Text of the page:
Suspended Pa. Priest Faces Fed Child Porn Sentence

By Joe Mandak
San Francisco Chronicle
January 2, 2013

A suspended Pittsburgh-area priest faced at least five years in federal prison at his sentencing Wednesday for possessing and receiving thousands of child pornography images some of them sadomasochistic on his church computer.

Court records show that federal prosecutors want the Rev. Bartley Sorensen to serve eight to 10 years in prison. But the defense attorney for the 63-year-old Roman Catholic priest has argued in court filings that the mandatory five-year sentence he faces is sufficient.

The attorney, Patrick Thomassey, contends Sorensen obtained the images for himself and never molested a child.

"There is no evidence of file sharing or swapping and there is no evidence that Sorensen ever engaged in any improper conduct with a child," Thomassey wrote in a presentence motion. "Sorensen cooperated with investigating agents and told them how he accessed the child pornography."

Sorensen pleaded guilty in May, when he told Senior U.S. District Judge Alan N. Bloch that he was undergoing weekly psychiatric counseling.

Sorensen was assigned to the St. John Fisher parish in Churchill, just east of Pittsburgh, when an employee called the Catholic Child Abuse Hotline after seeing the priest allegedly looking at an image of a young boy wearing only a shirt under the caption "Hottie Boys" on Dec. 9, 2011.

Allegheny County detectives found more than 5,000 images on three CDs taken from his church-owned residence and seized a digital camera, other CDs and DVDs, books and photo albums. Federal prosecutors took over the case and indicted Sorensen in January.

Immediately after his guilty plea, Thomassey said "it's draconian that people go to jail just for possessing this stuff."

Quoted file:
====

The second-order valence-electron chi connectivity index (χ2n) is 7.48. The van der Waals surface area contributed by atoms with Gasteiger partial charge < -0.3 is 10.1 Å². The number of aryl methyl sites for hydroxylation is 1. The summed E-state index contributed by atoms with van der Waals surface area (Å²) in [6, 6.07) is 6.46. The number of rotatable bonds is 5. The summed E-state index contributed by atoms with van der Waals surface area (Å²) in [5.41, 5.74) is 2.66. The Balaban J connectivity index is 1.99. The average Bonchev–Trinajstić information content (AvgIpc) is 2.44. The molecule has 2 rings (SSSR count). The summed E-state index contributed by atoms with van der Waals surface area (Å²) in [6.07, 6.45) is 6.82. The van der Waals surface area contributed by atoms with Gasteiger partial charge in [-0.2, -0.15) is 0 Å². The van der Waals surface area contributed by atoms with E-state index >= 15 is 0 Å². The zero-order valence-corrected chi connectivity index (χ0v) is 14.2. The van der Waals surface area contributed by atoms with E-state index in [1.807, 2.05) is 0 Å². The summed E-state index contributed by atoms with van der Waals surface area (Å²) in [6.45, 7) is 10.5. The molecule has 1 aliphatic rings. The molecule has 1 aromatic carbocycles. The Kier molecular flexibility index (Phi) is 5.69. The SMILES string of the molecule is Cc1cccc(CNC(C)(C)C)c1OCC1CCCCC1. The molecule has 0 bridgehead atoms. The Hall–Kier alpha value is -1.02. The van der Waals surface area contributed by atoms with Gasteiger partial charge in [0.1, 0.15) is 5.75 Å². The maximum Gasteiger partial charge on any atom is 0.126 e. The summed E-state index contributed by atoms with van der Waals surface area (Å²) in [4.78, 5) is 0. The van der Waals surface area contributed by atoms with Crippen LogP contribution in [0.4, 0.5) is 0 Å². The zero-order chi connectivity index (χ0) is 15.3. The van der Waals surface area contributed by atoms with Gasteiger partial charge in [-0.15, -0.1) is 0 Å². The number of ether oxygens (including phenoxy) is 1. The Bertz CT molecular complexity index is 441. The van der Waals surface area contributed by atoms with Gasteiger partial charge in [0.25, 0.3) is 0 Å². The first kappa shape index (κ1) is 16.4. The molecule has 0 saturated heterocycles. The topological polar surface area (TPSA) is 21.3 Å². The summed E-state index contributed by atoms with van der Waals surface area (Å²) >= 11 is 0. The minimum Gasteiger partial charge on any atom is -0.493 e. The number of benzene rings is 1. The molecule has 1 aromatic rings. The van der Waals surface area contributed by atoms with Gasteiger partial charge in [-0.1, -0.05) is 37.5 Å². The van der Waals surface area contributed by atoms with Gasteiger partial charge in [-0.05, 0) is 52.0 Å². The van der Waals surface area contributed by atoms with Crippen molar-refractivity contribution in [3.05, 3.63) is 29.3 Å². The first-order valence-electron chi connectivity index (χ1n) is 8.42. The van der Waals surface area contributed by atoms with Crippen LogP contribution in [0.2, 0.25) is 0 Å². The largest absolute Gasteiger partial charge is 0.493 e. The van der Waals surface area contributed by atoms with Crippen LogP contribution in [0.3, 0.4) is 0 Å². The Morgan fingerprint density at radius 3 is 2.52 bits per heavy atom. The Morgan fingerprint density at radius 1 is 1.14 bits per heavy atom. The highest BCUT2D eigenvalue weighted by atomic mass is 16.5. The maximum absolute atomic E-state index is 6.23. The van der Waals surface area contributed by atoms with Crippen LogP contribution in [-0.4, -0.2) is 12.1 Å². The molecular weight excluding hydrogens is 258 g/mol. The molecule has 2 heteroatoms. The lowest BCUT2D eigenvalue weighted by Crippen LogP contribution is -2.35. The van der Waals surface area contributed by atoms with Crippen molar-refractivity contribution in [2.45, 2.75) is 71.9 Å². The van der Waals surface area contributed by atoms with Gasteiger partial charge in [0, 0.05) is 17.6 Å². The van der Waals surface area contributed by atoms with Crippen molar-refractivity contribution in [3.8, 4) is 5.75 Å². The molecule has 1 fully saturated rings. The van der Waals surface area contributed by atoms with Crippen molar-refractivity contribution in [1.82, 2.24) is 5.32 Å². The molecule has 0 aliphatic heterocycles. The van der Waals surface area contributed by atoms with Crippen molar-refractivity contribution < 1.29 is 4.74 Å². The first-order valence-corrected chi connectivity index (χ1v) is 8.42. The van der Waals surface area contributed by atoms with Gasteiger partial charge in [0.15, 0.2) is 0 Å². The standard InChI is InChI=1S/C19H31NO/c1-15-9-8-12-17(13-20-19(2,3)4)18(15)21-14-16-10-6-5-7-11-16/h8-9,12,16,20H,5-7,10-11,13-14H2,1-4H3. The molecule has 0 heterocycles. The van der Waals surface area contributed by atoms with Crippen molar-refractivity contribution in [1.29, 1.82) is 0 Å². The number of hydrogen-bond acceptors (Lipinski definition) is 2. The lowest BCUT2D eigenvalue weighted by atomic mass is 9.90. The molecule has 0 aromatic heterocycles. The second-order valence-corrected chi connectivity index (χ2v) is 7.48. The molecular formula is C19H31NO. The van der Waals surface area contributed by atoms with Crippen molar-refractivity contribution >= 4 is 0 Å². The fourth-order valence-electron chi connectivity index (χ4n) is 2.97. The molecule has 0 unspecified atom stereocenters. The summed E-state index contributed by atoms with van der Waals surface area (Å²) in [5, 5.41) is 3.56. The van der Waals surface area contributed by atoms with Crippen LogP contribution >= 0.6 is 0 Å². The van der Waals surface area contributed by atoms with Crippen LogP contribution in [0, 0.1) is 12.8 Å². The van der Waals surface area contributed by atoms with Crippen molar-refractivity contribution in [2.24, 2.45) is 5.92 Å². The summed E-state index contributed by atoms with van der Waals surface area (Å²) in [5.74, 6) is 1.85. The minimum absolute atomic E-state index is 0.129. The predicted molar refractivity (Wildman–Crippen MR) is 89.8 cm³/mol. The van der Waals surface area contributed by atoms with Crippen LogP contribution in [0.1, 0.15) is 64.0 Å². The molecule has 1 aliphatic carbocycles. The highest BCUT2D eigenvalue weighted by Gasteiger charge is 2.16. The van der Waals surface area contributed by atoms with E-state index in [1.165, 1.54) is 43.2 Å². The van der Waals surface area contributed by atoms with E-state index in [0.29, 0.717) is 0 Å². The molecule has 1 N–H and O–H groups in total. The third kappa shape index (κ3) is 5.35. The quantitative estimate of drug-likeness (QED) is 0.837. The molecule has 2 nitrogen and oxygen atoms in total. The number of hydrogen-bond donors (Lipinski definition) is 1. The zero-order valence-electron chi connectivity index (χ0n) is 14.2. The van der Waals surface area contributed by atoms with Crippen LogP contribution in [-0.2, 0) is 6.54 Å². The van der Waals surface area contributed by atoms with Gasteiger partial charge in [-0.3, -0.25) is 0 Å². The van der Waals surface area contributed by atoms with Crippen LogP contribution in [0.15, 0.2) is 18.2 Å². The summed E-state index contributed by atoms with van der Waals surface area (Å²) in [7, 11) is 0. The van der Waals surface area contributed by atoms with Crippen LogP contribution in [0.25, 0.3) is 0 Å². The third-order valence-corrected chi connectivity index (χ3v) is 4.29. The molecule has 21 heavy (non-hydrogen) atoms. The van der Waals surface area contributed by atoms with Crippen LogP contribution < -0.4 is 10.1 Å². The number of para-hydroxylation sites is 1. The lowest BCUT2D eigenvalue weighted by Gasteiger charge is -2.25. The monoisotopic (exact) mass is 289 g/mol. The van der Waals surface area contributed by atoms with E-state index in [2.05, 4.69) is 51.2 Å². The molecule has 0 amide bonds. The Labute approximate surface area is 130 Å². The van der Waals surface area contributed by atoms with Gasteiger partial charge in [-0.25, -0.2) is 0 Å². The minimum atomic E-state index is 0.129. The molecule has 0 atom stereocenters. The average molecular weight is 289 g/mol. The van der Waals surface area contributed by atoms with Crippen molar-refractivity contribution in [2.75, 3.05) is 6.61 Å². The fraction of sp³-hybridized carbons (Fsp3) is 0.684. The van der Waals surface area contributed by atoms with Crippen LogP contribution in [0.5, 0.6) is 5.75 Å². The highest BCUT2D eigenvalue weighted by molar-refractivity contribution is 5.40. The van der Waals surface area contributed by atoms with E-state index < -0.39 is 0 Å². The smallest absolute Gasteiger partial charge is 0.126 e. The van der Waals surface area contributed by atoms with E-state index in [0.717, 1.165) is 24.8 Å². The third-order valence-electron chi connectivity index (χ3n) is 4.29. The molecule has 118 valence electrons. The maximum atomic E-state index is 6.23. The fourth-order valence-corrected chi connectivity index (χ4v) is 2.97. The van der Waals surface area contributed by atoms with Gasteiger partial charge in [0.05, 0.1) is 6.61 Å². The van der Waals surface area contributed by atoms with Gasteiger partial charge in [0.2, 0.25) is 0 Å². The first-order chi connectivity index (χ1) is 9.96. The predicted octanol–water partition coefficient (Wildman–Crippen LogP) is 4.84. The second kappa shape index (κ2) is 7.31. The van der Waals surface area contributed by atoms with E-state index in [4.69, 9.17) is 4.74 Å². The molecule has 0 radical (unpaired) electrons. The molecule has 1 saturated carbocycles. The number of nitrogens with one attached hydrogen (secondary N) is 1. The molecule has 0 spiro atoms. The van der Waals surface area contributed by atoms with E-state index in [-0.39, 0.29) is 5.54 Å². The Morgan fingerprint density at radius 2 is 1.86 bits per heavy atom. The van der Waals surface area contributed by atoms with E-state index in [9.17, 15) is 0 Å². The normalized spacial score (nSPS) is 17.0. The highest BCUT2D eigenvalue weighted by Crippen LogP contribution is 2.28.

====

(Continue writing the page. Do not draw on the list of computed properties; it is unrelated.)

Pittsburgh Bishop David A. Zubik suspended Sorensen after his arrest and said in a statement at the time, "There is no way to understand, yet alone excuse or talk around compulsions involving children."

A police affidavit said the employee reported seeing the image of a boy who appeared to be 5 to 10 years old, posing on all fours. The employee told investigators Sorensen spent "hours upon hours" on his computer alone in his office. Sorensen had been transferred to the parish three weeks earlier.

Assistant U.S. Attorney Craig Haller has acknowledged that Sorensen cooperated with investigators but only after first claiming he had visited the website because a parishioner asked him to check it out because the parishioner caught his daughter viewing the site. Haller said the priest eventually acknowledged searching online for such images for about 10 years, saying he preferred images of boys in their early teens but sometimes viewed them as young as 4.








Any original material on these pages is copyright © 2004. Reproduce freely with attribution.